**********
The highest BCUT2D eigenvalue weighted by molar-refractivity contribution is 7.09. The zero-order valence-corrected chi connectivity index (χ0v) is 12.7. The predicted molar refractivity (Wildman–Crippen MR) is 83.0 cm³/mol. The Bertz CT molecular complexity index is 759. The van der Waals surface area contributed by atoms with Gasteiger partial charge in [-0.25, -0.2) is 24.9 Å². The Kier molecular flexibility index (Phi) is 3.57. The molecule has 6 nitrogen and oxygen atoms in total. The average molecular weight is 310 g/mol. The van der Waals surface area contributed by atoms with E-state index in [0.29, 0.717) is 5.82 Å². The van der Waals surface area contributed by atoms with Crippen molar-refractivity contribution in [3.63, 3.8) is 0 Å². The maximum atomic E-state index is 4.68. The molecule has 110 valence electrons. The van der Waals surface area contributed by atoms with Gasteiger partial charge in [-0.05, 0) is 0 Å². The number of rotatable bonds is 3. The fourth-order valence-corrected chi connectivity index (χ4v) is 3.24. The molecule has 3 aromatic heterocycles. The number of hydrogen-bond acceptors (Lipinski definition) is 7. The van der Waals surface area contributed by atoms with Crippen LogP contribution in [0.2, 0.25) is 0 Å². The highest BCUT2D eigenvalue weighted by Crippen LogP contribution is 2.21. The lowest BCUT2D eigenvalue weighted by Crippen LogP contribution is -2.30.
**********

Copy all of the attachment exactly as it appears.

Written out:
The highest BCUT2D eigenvalue weighted by molar-refractivity contribution is 7.09. The zero-order valence-corrected chi connectivity index (χ0v) is 12.7. The predicted molar refractivity (Wildman–Crippen MR) is 83.0 cm³/mol. The Bertz CT molecular complexity index is 759. The van der Waals surface area contributed by atoms with Gasteiger partial charge in [-0.25, -0.2) is 24.9 Å². The Kier molecular flexibility index (Phi) is 3.57. The molecule has 6 nitrogen and oxygen atoms in total. The average molecular weight is 310 g/mol. The van der Waals surface area contributed by atoms with E-state index in [0.29, 0.717) is 5.82 Å². The van der Waals surface area contributed by atoms with Crippen molar-refractivity contribution in [3.63, 3.8) is 0 Å². The maximum atomic E-state index is 4.68. The molecule has 110 valence electrons. The van der Waals surface area contributed by atoms with Gasteiger partial charge in [-0.05, 0) is 0 Å². The number of rotatable bonds is 3. The fourth-order valence-corrected chi connectivity index (χ4v) is 3.24. The molecule has 3 aromatic heterocycles. The number of hydrogen-bond acceptors (Lipinski definition) is 7. The van der Waals surface area contributed by atoms with Crippen LogP contribution in [0.2, 0.25) is 0 Å². The highest BCUT2D eigenvalue weighted by Crippen LogP contribution is 2.21. The lowest BCUT2D eigenvalue weighted by Crippen LogP contribution is -2.30.